British agricultural organisations very interested in Dutch circular agriculture approach

The number of invitations the Dutch Agricultural Attaché in the United Kingdom receives to speak at agricultural events in the UK is increasing considerably. British agricultural and horticultural organisations are particularly interested in the Dutch circular agriculture policy. "Last week I spoke at three agricultural conferences," says Agricultural Counsellor Tim Heddema.

Dutch vision on transitioning to Circular Agriculture
©Dutch Embassy in the United Kingdom
Dutch vision on transitioning to Circular Agriculture

The Dutch are seen as leaders in circular agriculture

The Dutch vision for the future of agriculture, launched in the summer of 2018, is to stimulate food production methods with the lowest possible pressure on natural resources. The aim is to form closed supply chains, in which waste is eliminated and the use of fossil raw materials is no longer required. For example, nutrients from residual products are used to keep soils healthy and fertile and energy is extracted from low-value residual flows. There is still a long way to go before the vision is realised, of course, but change is certainly taking shape. British parties are following with great interest how Dutch farmers, growers and policymakers map out a new route to a circular agriculture, as this is an approach an increasing number of Britons in the agricultural sector are also considering.

Anglo-Dutch circular agriculture network is expanding

Requests to speak about this Dutch approach at conferences in the United Kingdom often come from the network that the Agricultural Department of the Embassy managed to build up in a short time. “Since the Vision on Circular Agriculture was presented, we have organised three very well-attended public diplomacy events in the UK that touch on this topic, and our fourth seminar in this series will be on Thursday 21 November 2019,” says Heddema. “The upcoming meeting aims to bring our British and Dutch contacts together to exchange ideas about the real costs of food production and how to achieve a fair distribution of margins in the chain. In the Netherlands we believe that it is crucial that farmers have a strong position to make the transition to circular agriculture successful.”

All participants in previous events have again been invited by the Dutch Embassy to join on 21 November and the network is expanding at each event. It is via that network that Heddema has been receiving invitations to speak at british agriculture events and explain the new Dutch approach to agricultural policies. “Last week I spoke at no fewer than three events from influential organisations: the National Farmers’ Union, the Institute for Agricultural Management and Linking Environment And Farming (LEAF). LEAF's annual conference last week was even entirely devoted to circular farming, based on our vision. Earlier I went on a working visit with them to British farmers who are already using elements of circular agriculture.”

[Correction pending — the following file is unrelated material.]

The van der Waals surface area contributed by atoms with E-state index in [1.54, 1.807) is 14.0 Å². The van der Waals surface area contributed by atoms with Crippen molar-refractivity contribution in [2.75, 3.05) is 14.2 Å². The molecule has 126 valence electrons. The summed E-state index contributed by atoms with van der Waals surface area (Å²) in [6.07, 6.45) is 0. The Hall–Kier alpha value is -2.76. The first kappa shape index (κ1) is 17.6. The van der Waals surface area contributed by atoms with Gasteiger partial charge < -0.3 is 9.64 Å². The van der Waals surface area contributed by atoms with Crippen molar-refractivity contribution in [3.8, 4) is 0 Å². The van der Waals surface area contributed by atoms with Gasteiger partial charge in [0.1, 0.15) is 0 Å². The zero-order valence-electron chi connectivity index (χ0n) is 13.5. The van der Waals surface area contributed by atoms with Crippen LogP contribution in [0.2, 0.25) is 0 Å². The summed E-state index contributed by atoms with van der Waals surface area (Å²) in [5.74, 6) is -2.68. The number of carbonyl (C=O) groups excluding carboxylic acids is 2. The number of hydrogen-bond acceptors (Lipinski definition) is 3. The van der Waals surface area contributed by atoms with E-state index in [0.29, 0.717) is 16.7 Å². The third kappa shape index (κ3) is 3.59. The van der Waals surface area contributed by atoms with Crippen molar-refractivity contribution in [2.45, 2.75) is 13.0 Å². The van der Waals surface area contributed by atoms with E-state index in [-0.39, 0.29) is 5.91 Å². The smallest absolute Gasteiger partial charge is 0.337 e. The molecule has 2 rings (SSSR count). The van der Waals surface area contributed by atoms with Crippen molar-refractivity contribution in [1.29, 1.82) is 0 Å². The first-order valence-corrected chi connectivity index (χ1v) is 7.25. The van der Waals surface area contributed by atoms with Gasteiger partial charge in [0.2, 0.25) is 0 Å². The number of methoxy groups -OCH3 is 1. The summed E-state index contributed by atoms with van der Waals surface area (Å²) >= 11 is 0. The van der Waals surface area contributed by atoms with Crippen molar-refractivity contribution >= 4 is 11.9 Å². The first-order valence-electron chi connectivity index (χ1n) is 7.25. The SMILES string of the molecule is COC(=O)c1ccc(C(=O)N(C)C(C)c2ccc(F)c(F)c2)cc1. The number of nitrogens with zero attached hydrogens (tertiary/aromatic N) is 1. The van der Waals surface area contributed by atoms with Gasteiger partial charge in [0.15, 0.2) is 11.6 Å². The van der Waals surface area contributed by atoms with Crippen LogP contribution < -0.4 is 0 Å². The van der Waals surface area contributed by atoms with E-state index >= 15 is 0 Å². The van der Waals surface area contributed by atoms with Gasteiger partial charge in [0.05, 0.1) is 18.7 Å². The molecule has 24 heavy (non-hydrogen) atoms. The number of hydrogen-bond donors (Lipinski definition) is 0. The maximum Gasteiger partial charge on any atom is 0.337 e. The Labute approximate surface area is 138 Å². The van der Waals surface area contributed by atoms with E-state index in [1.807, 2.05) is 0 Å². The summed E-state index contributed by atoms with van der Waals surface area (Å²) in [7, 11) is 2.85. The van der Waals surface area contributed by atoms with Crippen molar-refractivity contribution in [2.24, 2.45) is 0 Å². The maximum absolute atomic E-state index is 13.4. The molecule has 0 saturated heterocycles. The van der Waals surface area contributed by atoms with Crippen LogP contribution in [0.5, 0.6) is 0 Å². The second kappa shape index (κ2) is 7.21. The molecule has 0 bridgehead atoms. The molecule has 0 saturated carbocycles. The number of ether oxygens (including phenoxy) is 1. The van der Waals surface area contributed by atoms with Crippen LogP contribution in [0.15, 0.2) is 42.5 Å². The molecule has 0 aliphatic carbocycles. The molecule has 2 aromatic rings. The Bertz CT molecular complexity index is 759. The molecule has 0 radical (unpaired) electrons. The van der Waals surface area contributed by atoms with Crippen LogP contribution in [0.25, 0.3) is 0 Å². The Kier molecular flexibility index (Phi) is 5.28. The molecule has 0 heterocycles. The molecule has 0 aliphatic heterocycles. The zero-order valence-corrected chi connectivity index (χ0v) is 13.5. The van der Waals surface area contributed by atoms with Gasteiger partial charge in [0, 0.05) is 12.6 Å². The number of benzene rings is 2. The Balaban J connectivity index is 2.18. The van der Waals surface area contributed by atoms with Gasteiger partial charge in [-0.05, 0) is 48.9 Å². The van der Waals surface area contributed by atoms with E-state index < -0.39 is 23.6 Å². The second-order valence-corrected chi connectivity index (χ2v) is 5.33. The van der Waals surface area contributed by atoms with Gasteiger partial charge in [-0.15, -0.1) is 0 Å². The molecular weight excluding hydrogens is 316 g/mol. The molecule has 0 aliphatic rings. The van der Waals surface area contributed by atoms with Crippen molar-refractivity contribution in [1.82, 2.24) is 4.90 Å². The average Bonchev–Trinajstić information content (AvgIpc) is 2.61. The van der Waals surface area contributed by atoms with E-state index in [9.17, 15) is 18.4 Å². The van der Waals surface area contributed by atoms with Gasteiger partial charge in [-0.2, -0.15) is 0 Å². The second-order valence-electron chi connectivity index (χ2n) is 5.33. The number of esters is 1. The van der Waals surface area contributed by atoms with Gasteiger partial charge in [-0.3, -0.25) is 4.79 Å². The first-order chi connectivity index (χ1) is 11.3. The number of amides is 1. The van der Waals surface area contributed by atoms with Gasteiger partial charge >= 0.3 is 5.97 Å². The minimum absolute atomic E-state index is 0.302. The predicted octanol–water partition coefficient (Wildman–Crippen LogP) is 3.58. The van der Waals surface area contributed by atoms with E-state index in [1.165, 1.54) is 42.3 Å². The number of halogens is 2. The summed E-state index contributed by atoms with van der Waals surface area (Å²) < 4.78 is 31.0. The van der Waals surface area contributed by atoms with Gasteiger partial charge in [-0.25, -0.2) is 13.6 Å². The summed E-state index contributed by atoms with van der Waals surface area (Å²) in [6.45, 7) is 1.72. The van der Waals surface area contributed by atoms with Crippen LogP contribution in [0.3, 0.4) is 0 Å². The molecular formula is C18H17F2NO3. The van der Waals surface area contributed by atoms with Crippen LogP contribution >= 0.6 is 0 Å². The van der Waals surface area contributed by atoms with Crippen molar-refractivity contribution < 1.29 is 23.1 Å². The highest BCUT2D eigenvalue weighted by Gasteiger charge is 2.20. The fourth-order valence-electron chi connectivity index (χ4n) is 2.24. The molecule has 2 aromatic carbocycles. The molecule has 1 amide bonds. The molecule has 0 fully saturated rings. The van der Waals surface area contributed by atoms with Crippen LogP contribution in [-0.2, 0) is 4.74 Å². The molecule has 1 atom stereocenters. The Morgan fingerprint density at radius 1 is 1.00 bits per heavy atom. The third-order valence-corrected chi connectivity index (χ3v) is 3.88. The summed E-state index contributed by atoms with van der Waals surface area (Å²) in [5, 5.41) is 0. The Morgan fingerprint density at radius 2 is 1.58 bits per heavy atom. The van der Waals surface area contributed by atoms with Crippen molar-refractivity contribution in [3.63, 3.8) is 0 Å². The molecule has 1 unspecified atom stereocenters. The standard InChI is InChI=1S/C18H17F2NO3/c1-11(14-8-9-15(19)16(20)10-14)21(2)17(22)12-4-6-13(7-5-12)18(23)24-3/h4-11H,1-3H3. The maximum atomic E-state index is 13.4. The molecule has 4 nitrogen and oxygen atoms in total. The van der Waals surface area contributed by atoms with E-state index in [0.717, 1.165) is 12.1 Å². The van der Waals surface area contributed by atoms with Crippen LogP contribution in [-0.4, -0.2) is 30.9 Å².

Tim Heddema spreekt bij LEAF conferentie, 15 november 2019
©Julian Little
Tim Heddema at LEAF's annual conference, 15 November 2019

Reducing the effects of food production on climate and biodiversity

A few months ago, the Vision on Circular Agriculture (also explained in this short video) was been translated into an Implementation Plan. The Agricultural team of the Dutch Embassy promote this vision and the implementation plan with great vigour in the UK. Heddema: “Unfortunately, the implementation plan is not yet available in English, but in the meantime we continue to inform our British friends on the steps being taken in the Netherlands and we also keep a close eye on what is happening here in the United Kingdom, because there are very interesting developments in this country too. Both countries are fully committed to high-tech agriculture to greatly reduce the effects of food production on climate and biodiversity. These are tremendous global challenges that no country can solve on its own. But by combining the knowledge and expertise from the Netherlands and the UK we can make great strides in tackling these global challenges together.”

Contact the Agricultural Department in London

British organisations interested in this major transition in Dutch agriculture are encouraged to contact the Agricultural Department of the Embassy of the Kingdom of the Netherlands in the UK. Email: